8:10 p.m. – The crowd is loving it. “It is such a treat to be on the road here with John Edwards,” Raitt said. “We had a choice to make and we chose John Edwards.”

“This is for all the people that didn’t get a chance to make their lives worth something,” she says before beginning another song with Browne.

This is her song, “Angel From Montgomery.”

I am an old woman
named after my mother
my old man is another
child who’s grown old
If dreams were thunder
and lightning was desire
this old house it would’ve burned down
a long time ago
Make me an angel
that flies from Montgomery
Make me a poster
of an old rodeo
Just give me one thing
that I can hold on to
to believe in this livin’
is just a hard way to go
When I was a young girl
I had me a cowboy
he wasn’t much to look at
he was a free ramblin’ man
That was a long time
and no matter how I tried
the years they just rolled by
like a broken down dance
Make me an angel
that flies from Montgomery
Make me a poster
of an old rodeo
Just give me one thing
that I can hold on to
to believe in this livin’
is just a hard way to go
There’s flies in the kitchen
I can hear them there buzzin’
And I ain’t done nothing since I woke up today
But how the hell can a person
go on to work in the morning
come home in the evening
and have nothing to say
Make me an angel
that flies from Montgomery
Make me a poster
of an old rodeo
Just give me one thing
that I can hold on to
to believe in this livin’
is just a hard way to go

“Gimme that electric guitar,” she says when the song is over. The next song is dedicated to true love, like “that of John and Elizabeth.”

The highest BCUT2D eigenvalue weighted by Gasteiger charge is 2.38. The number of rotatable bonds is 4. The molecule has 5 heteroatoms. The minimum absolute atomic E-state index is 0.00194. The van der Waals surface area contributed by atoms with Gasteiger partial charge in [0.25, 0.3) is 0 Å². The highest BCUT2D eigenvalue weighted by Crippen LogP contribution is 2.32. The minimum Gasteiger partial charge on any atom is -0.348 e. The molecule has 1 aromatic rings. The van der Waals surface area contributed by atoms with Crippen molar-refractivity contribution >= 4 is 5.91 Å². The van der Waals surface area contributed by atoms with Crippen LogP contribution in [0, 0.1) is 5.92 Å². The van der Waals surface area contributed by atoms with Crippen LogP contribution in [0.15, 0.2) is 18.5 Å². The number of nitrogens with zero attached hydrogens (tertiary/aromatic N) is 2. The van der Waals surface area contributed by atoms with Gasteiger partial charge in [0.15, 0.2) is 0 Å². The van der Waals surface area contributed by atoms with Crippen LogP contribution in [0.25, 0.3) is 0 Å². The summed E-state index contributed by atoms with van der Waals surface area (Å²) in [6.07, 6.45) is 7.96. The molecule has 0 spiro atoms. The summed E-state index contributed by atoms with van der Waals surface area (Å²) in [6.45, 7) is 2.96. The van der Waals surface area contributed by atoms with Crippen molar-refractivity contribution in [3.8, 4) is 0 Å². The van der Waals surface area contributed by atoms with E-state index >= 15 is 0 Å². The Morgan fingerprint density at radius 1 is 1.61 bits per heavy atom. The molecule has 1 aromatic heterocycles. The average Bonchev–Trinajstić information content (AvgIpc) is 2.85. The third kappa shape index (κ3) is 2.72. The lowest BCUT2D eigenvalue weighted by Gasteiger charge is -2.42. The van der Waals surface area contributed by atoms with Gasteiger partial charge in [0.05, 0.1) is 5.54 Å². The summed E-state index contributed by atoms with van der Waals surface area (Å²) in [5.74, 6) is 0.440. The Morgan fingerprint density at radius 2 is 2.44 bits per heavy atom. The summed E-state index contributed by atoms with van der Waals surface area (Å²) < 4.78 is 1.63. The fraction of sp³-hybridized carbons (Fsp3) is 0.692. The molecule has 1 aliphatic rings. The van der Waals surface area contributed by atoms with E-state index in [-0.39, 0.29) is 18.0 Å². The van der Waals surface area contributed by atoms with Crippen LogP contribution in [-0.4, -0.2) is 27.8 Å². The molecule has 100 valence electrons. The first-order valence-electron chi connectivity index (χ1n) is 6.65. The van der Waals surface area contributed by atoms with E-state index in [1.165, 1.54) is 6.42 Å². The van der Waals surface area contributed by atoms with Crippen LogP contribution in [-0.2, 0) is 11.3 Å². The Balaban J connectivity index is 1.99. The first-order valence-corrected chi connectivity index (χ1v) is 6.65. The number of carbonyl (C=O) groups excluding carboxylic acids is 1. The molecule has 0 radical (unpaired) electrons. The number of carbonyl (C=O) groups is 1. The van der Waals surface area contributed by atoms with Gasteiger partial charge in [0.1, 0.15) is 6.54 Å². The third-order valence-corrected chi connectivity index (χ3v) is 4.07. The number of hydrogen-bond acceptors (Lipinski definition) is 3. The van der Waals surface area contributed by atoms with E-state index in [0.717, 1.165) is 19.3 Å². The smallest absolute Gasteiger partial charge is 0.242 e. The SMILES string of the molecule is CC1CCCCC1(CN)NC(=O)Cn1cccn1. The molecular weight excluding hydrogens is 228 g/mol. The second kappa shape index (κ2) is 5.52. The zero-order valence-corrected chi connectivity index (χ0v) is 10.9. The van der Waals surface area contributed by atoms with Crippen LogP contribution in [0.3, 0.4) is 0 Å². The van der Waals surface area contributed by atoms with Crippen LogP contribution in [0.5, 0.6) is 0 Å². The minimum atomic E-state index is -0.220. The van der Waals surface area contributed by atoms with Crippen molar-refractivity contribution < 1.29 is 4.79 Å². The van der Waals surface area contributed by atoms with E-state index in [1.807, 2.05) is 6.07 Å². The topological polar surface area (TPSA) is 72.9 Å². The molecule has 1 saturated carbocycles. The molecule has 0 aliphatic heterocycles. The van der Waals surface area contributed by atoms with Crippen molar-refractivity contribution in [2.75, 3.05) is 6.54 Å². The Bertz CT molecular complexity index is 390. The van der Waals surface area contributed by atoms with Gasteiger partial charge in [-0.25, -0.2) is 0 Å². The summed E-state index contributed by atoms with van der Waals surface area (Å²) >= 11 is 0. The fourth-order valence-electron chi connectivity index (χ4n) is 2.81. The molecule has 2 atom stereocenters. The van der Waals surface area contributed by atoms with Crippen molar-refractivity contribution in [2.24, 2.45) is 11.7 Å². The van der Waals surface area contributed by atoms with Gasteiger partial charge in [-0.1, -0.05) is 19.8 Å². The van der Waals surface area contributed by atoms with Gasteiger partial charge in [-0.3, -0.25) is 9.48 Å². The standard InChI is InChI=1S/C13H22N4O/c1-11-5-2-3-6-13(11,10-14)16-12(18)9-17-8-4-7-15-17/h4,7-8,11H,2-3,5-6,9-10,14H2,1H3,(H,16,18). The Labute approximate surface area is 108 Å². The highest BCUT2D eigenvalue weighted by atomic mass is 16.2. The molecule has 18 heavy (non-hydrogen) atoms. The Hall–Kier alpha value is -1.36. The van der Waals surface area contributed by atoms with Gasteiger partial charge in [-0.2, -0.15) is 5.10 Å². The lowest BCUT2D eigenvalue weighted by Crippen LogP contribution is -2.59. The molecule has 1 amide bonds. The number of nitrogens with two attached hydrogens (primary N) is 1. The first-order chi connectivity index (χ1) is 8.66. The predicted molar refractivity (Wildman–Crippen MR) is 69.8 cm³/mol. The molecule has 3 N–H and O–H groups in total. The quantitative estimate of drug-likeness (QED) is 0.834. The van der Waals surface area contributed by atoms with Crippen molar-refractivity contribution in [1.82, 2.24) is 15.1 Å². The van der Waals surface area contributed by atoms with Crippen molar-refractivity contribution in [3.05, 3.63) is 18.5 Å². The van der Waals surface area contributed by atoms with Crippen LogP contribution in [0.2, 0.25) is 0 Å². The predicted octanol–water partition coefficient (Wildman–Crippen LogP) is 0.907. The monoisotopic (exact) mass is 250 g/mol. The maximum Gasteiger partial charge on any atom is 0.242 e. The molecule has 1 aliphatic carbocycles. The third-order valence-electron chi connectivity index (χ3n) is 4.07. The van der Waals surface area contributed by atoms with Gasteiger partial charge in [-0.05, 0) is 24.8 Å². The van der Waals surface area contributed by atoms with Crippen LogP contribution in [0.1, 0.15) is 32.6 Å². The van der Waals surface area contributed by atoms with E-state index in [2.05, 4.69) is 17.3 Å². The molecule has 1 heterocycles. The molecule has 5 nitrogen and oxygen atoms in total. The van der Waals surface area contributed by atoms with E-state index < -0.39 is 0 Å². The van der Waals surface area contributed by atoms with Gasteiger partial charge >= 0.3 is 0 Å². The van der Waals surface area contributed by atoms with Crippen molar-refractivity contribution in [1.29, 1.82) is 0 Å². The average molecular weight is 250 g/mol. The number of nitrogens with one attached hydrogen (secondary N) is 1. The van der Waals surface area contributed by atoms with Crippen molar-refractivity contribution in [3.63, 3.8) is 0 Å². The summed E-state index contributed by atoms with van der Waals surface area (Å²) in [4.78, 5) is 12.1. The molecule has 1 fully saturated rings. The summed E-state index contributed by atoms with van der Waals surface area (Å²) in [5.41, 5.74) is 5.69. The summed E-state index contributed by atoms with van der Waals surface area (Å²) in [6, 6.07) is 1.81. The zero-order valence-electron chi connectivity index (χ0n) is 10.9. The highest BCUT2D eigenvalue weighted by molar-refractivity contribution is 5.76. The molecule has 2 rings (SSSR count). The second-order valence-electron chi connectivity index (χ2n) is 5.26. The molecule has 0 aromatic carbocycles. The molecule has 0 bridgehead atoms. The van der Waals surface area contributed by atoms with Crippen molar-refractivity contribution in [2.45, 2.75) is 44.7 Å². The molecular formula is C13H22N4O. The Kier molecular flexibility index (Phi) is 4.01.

She strums the guitar after it is brought out to her and then apologizes for it being too loud. The audience reacts with laughter and encouragement to turn it up.

This is “A Thing Called Love” — a song from her 1990 Grammy Award winning album “Nick of Time” — and the audience is enjoying the upbeat and clapping along.

Don’t have to humble yourself to me,
I ain’t your judge or your king,
Baby! You know I ain’t no queen of Sheba.
We may not even have our dignity,
This’ll just be a powerful thing,
Baby! We can choose you know we ain’t no amoeba.
Are you ready for a thing called love?
Don’t come from me and you, it comes from up above.
I ain’t no porcupine, take off your kid gloves.
Are you ready for a thing called love?
I ain’t no icon carved out of soap.
Sent here to clean up your reputation.
Baby! You know you ain’t no Prince Charming.
With your lilly fields I got a home,
Some kind of peaceful situation.
Baby! How come the cry of love is so alarming?
Are you ready for a thing called love?
Don’t come from me and you, it comes from up above.
I ain’t no porcupine, take off your kid gloves.
Are you ready for a thing called love?
Ugly ducklings turn into swans,
Glide on down the lake.
Whether your sunglasses are off or on,
You only see the world you make.
Are you ready for a thing called love?
Don’t come from me and you, it comes from up above.
I ain’t no porcupine, take off your kid gloves.
Are you ready for a thing called love?

8:22 p.m. – Raitt is welcoming John Edwards to the stage and the audience is on its feet again, chanting “Go, John, Go! Go, John, Go!”

Edwards compliments the crowd and then thanks his special guests. He tells us (as usual) that Elizabeth is doing well and sends her love.

“I want to start by talking about the war in Iraq,” he said. “We must bring this war to an end.” Pockets of people in the audience are on their feet again.